“Everything has changed, completely changed: a terrible beauty is born.” Whether or not the Easter 1916 rebels deserved Yeats’ grim tribute, the impressive courage of the Ukrainians certainly does. This changed the world situation and Britain’s role.
What if the Ukrainians had been quickly defeated, as Putin (and many Westerners) expected? What if “valiant little Belgium” had accepted that the German armies cross their territory in August 1914 to defeat France? In both cases, Britain mostly encouraged the resistance. If Jeremy Hunt, Rishi Sunak or Jeremy Corbyn had been Prime Minister, or if Asquith had followed his instinct in 1914 that “there seems no reason for us to be anything but spectators”, the future would probably have been very different. . Perhaps better, or less badly: people subjugated, but less killed. But alternate pasts are as unknowable as alternate futures. And now we have taken the bold step of offering defense guarantees to Finland and Sweden.
This is a completely unexpected consequence of Brexit. The contrast with the EU, and so far with the United States, is stark. This says a lot about our future security strategy and our relationship with the continent. It proves that Britain has not, as Remainers happily predicted, been marginalized. This shows that European security is not a purely European matter, but requires the participation of outside states – a principle which Britain has consistently pursued since 1914 and which since 1949 has been institutionalized as NATO. The alliance is clearly not, as Emmanuel Macron claimed in 2019, “brain dead”, but it does have the major handicap of its two largest continental states, France and Germany, which are dragging their feet to political and economic reasons.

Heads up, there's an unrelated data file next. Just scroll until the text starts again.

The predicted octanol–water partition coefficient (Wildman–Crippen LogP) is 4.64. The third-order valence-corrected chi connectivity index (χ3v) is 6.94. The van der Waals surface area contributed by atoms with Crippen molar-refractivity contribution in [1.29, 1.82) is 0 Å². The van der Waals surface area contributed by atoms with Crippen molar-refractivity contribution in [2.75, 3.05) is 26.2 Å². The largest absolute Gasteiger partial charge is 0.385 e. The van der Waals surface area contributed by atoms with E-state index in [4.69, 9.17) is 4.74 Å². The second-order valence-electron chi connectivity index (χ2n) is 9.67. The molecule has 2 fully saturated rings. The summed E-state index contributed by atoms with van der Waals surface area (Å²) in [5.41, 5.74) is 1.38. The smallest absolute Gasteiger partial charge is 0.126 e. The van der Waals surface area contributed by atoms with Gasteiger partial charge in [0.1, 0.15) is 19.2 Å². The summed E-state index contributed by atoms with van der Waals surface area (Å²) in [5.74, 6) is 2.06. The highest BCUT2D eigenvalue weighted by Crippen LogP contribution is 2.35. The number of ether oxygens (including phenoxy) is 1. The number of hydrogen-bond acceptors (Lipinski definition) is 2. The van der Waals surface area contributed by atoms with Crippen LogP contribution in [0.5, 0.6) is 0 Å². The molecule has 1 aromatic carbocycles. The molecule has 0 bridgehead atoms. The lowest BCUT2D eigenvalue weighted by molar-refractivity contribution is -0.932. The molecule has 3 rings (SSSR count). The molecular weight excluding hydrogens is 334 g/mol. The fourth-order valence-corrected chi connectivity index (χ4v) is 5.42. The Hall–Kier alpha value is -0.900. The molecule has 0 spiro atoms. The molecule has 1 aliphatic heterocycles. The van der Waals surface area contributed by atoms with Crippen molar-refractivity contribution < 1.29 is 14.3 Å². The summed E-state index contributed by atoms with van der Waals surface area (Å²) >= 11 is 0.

Britain’s new active role confirms the opinion of Cambridge international relations scholar Professor Brendan Simms that Britain is Europe’s only truly great power and one of the main guarantors of its security – an opinion that not so long ago seemed distinctly eccentric. Are we finally rejecting the decline that has crippled Britain’s international role for half a century, and reduced it from leader to willing follower?
Boldly moving across the Baltic would have amazed Palmerston or Gladstone – no shrinking violets. The Navy tentatively clashed with Russia in the Baltic during the Crimean War in 1854, and London was prepared to send a fleet to protect Copenhagen in 1864 in the unlikely event of the Germans attacking it. We gave an empty guarantee to Poland in 1939. But never have we ventured so far east to offer security as we do today.
Of course, we can only do this as a leading member of a powerful and – hopefully – cohesive alliance. As a relatively small country, we have always needed allies, and cultivating alliances has been an essential part of our politics for centuries. The only time it failed – in 1778 – we lost an empire.
But who today are the great allies we can trust? Not, sad to say, France or Germany. So are we relying primarily on the “Anglosphere”, as many Brexiteers have advocated – including the present writer? In the long term, probably yes. The concept of the “Anglosphere” underlines the importance in the 21st century of the links of history, culture, law and economic interests. In a world so intertwined by modern communications, yet where promiscuous “globalization” has spawned new perils (most obviously from China), relationships on a global scale with like-minded peoples have become vital.
An “Anglosphere” is not exclusive. It should be the solid foundation of broader relations with willing European countries, of which the Scandinavian and Eastern European states are currently the most important, and their Asian counterparts, currently or potentially threatened by China: Japan ( Britain’s first ally in the 20th century), Taiwan, South Korea.